The way I think of stress is that it turns up the volume on whatever health issue is going on. If you have a susceptibility to high blood pressure, it will get higher, or if you have irritable bowel syndrome, it will be more symptomatic. It will impact where ever your health vulnerability is. Managing stress is likely more difficult right now but perhaps focusing on the fact that you likely have more time hours in the day without commuting, and outdoor activities, that you could fill in with an extra focus on rest and relaxation. A stress-relieving practice can be meditation, yoga, warm baths, breathing exercises, social connection, or creative projects. Make time every day for something that brings down your stress threshold to help counterbalance the stressful events that surround you.
During these times of staying home and physical distancing, it is essential to remember the importance of social connection. Use technology for good! Get creative with dinner parties, host a Netflix party, bring your family together online, or even workout with a friend (you can share your screen on most video platforms).
I hope this short article has shown you some of the ways you can lower inflammation to reduce health risk. If you would like to learn more about an anti-inflammatory lifestyle and how this applies to your health, you can book in for an appointment anytime.
- Son Mingyan, Giovannucci E. Preventable Incidence and Mortality of Carcinoma Associated With Lifestyle Factors Among White Adults in the United States. JAMA Oncol:2016; 2(9): 1154-1161. doi:10.1001/jamaoncol.2016.0843
- Anand P, Kunnumakara AB, Sundaram C, et al. Cancer is a Preventable Disease that Requires Major Lifestyle Changes. Pharm Res. 2008 Sep; 25(9): 2097-2116. doi: 10.1007/s11095-008-9661-9
- Akesson A, Larsson SC, Discacciati A, Wolk A. Low-Risk Diet and Lifestyle Habits in the Primary Prevention of Myocardial Infarction in Men: A Population-Based Prospective Cohort Study. Journal of the American College of Cardiology. 2014 Sep; 64(13).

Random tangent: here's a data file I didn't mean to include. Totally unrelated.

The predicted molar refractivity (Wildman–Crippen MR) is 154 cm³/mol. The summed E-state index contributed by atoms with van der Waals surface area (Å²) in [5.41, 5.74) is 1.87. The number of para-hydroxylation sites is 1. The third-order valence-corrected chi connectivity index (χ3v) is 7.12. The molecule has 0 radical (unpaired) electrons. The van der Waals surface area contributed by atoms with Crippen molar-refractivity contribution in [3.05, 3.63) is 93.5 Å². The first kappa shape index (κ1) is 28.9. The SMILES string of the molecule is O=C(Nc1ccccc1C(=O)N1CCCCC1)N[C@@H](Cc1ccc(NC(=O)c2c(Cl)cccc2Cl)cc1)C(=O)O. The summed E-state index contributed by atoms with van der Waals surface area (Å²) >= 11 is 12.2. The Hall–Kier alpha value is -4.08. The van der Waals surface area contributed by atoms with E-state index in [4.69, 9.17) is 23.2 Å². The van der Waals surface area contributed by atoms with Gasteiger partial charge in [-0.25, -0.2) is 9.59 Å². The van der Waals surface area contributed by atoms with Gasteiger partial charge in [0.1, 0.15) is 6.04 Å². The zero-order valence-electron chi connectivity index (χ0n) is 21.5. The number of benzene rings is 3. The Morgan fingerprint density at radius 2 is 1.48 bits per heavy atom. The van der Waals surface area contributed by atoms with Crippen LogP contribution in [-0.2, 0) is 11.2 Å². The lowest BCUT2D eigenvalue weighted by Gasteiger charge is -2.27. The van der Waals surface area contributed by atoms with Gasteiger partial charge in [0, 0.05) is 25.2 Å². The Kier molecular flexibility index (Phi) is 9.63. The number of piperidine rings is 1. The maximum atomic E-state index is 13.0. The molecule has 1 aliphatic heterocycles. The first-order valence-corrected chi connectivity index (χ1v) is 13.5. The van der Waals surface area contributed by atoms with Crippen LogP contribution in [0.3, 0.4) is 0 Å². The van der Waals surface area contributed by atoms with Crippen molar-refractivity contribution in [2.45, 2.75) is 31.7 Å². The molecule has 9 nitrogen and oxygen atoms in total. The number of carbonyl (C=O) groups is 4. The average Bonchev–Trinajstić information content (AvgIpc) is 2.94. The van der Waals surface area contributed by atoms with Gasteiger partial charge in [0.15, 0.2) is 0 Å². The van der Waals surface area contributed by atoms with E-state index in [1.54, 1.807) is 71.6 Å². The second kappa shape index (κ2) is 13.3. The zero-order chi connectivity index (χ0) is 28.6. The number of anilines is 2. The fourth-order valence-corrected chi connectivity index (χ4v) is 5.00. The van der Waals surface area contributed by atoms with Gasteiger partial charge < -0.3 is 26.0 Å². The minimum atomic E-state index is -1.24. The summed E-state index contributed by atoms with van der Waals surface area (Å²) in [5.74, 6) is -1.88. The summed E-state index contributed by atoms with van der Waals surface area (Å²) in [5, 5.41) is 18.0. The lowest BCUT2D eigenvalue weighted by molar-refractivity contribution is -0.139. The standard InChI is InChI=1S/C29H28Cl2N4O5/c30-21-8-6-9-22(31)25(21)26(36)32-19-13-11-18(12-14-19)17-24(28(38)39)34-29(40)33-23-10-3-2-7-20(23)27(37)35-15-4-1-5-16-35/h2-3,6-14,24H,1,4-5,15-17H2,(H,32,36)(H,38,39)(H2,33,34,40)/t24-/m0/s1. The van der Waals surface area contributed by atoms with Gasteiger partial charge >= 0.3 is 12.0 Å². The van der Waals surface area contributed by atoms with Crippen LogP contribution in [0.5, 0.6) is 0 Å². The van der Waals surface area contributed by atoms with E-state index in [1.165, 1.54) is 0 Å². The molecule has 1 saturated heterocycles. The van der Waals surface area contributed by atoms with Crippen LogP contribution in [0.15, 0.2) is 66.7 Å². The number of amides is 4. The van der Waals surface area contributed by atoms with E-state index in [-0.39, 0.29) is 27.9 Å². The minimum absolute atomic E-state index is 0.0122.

- Diabetes Prevention Program Research Group. Reduction in the Incidence of Type 2 Diabetes with Lifestyle Intervention or Metformin. N Engl J Med 2002; 346:393-403. DOI: 10.1056/NEJMoa012512.
- Tilg H, Kaser A. Gut microbiome, obesity, and metabolic dysfunction. J Clin Invest. 2011; 121(6): 2126-2132.
- Turnbaugh PJ, Gordon JI. The core gut microbiome, energy balance and obesity. The Journal of Physiology. 2009; 587: 4153-4158.
- Tang WHW, Hazen SL. The contributory role of gut microbiota in cardiovascular disease. J Clin Invest. 2014; 124(10): 4204-4211.
- Tang WHW, Kitai T, Hazen SL. Gut microbiota in Cardiovascular Health and Disease. Circulatory Research. 2017; 120: 1183-1196.
- Foster JA, McVey Neufelt KA. Gut-brain axis: how the microbiome influences anxiety and depression. Trends in Neurosicences. 2013; 36(15): 305-312.
- Sandrine S, Aldriswish M, Slruways M, Freestone P. Microbial endocrinology: host-bacteria communication within the gut microbiome. J Endorcinol. 2015; 225: R21-R34.
- Evans JM, Morris LS, Marchesi JR. The gut microbiome: the role of a virtual organ in the endocrinology of the host. J Endrocrinol. 2013; 218: R37-R47.
- Galland L. The gut microbiome and the brain. Journal of Medicinal Food. 2014; 17(12): 1261-1272.
- Samsel A, Seneff S. Glyphosate’s suppression of cytochrome P450 enzymes and amino acid biosynthesis by the gut microbiome: pathways to modern disease. Entropy. 2013; 15(4): 1416-1463.
- Hill JM, Bhattacharjee S, Pogue AI, Lukiw WJ. The gastrointestinal tract microbial and potential link to Alzheimer’s disease. Front Neurol. 2014; 5:43.